Juggling parenting responsibilities while earning a graduate degree? That’s a challenging journey, which is why as part of ongoing efforts to support student parents, the Office of Graduate Student Life and Development (GSLD) welcomed more than 60 to the College’s first Family Day on Oct. 22.
“Supporting child development in innovative, engaging ways is a core part of what so many of our students and faculty do at TC, so to share that with children within our community is particularly meaningful,” explains Tom Rock, Vice Provost for Student Affairs. “Graduate school shifts the family experience, and supporting our student-parents through this kind of programming is a key component of fostering their growth at TC and beyond.”
After kicking off the festivities with brunch, families could participate in numerous activities including educational gaming sessions, cooking classes, mindfulness activities, sign language learning and more. Activities were led by student volunteers as well as experts from labs across the College.
“The excitement from kids in our community, as well as their parents and caregivers, brought campus to life on what would typically be a pretty quiet Saturday in the halls of TC,” said Denise Boneta, Executive Director of Graduate Student Life & Development. “We’re looking forward to continuing to build opportunities for families to take advantage of what Teachers College has to offer together.”
Students can find resources to support parents and caregivers through GSLD — spearheaded by the department’s relatively new Student-Parent Coordinator, Shirley Altamira, funded by the generosity of Board of Trustee member Carole Sleeper (M.A. ’05). “We’re so grateful to Carole for her critical support of resources for student-parents, whose work often aims to build a better world not only for their children, but everyone’s,” says Rock, noting that the role just celebrated one year at TC. “Parenthood can enrich scholarship, and it shouldn’t be a barrier to pursuing graduate education.”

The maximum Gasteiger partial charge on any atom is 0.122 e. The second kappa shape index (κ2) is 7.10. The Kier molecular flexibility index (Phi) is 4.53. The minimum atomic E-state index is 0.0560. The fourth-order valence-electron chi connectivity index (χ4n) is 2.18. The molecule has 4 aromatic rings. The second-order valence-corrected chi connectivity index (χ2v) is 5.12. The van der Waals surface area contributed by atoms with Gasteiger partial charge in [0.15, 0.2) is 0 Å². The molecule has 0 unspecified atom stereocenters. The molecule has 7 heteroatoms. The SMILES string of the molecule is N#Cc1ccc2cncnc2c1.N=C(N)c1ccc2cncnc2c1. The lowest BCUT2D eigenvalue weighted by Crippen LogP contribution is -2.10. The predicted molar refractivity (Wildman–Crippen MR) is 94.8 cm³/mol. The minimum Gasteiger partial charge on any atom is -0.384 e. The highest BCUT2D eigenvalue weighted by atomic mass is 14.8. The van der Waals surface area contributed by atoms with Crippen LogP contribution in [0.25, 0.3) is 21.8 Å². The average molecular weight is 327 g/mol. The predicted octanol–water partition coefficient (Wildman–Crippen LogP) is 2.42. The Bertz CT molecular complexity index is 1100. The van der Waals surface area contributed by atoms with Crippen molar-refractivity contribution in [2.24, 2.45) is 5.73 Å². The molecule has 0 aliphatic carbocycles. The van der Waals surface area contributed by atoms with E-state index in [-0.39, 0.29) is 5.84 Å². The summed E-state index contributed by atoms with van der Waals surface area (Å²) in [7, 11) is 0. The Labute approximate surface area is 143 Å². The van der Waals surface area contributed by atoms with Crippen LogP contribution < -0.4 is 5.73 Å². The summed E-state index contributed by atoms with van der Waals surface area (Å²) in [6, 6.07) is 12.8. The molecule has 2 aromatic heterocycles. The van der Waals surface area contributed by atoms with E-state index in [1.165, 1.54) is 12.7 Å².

Families also can find community in the Student-Parent Group, led by and for students. “There is solidarity in knowing that there are other parents in similar situations,” says Elena Peeples, an Anthropology & Education doctoral candidate and mother of a six-year-old. “It provides a space to work through questions of structural and institutional barriers so we’re not just troubleshooting our own experiences, but finding ways to address larger questions together.”
See more from TC’s Family Day below — planned by Alana Crosby, Associate Director of GSLD, and Altamira — and learn more about resources for student-parents here.
Kids interested in video games embarked on hands-on play and a corresponding arts project: painting characters from the digital realm.
Engaging in tactical activities together, families had opportunities to embark on play-based learning activities featuring blocks and art supplies.
In the Smith Learning Center, play went to the next-level with major block play and virtual reality gaming (offered by the Digital Futures Institute).
Kids also had the opportunity to participate in mindfulness activities (like meditation and sound-bath experiences) led by the Spirituality Mind Body Institute at TC.
Interested in staying up-to-date on activities for parents, caregivers and families? Join the Student-Parent Group by emailing StudentParentGroup@tc.columbia.edu.